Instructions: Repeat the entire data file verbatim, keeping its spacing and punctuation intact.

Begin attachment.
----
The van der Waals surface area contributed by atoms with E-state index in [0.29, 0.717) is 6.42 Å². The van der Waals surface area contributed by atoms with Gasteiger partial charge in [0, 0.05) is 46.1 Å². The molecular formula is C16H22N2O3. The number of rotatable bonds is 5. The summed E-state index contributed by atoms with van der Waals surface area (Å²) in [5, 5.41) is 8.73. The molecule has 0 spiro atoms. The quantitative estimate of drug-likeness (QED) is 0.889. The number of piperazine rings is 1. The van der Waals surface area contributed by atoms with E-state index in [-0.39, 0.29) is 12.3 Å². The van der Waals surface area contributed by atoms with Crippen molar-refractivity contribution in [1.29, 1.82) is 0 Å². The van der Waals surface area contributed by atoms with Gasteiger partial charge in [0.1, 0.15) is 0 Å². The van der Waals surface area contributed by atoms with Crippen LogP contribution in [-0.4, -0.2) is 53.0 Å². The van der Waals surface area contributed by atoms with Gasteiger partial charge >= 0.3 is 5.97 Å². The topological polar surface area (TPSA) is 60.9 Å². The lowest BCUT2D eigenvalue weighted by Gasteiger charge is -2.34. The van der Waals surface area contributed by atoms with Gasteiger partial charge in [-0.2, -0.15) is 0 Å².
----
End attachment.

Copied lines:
The van der Waals surface area contributed by atoms with E-state index in [0.29, 0.717) is 6.42 Å². The van der Waals surface area contributed by atoms with Gasteiger partial charge in [0, 0.05) is 46.1 Å². The molecular formula is C16H22N2O3. The number of rotatable bonds is 5. The summed E-state index contributed by atoms with van der Waals surface area (Å²) in [5, 5.41) is 8.73. The molecule has 0 spiro atoms. The quantitative estimate of drug-likeness (QED) is 0.889. The number of piperazine rings is 1. The van der Waals surface area contributed by atoms with E-state index in [-0.39, 0.29) is 12.3 Å². The van der Waals surface area contributed by atoms with Crippen molar-refractivity contribution in [1.29, 1.82) is 0 Å². The van der Waals surface area contributed by atoms with Gasteiger partial charge in [0.1, 0.15) is 0 Å². The van der Waals surface area contributed by atoms with Crippen LogP contribution in [-0.4, -0.2) is 53.0 Å². The van der Waals surface area contributed by atoms with Gasteiger partial charge >= 0.3 is 5.97 Å². The topological polar surface area (TPSA) is 60.9 Å². The lowest BCUT2D eigenvalue weighted by Gasteiger charge is -2.34. The van der Waals surface area contributed by atoms with Gasteiger partial charge in [-0.2, -0.15) is 0 Å².